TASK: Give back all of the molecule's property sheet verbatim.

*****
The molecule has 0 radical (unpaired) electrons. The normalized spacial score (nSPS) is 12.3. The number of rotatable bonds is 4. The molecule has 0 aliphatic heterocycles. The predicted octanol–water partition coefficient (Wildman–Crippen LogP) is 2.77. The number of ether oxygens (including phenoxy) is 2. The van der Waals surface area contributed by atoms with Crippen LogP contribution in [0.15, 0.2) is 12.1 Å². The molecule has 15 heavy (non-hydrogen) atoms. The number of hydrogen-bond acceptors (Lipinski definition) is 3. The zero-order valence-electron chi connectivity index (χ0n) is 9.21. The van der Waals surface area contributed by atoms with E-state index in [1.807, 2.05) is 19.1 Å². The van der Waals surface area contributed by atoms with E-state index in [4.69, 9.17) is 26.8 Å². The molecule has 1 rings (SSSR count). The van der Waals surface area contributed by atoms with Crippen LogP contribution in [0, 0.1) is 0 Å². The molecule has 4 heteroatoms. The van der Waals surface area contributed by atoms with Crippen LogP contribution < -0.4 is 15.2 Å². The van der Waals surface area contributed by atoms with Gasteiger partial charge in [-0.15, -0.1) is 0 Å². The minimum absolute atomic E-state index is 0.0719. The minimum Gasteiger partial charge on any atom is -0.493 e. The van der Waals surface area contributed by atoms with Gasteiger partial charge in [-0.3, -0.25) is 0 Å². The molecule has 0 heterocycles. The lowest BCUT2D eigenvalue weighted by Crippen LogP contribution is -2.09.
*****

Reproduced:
The molecule has 0 radical (unpaired) electrons. The normalized spacial score (nSPS) is 12.3. The number of rotatable bonds is 4. The molecule has 0 aliphatic heterocycles. The predicted octanol–water partition coefficient (Wildman–Crippen LogP) is 2.77. The number of ether oxygens (including phenoxy) is 2. The van der Waals surface area contributed by atoms with Crippen LogP contribution in [0.15, 0.2) is 12.1 Å². The molecule has 15 heavy (non-hydrogen) atoms. The number of hydrogen-bond acceptors (Lipinski definition) is 3. The zero-order valence-electron chi connectivity index (χ0n) is 9.21. The van der Waals surface area contributed by atoms with E-state index in [1.807, 2.05) is 19.1 Å². The van der Waals surface area contributed by atoms with E-state index in [4.69, 9.17) is 26.8 Å². The molecule has 1 rings (SSSR count). The van der Waals surface area contributed by atoms with Crippen LogP contribution in [0, 0.1) is 0 Å². The molecule has 4 heteroatoms. The van der Waals surface area contributed by atoms with Crippen LogP contribution < -0.4 is 15.2 Å². The van der Waals surface area contributed by atoms with Gasteiger partial charge in [-0.15, -0.1) is 0 Å². The minimum absolute atomic E-state index is 0.0719. The minimum Gasteiger partial charge on any atom is -0.493 e. The van der Waals surface area contributed by atoms with Gasteiger partial charge in [-0.3, -0.25) is 0 Å². The molecule has 0 heterocycles. The lowest BCUT2D eigenvalue weighted by Crippen LogP contribution is -2.09.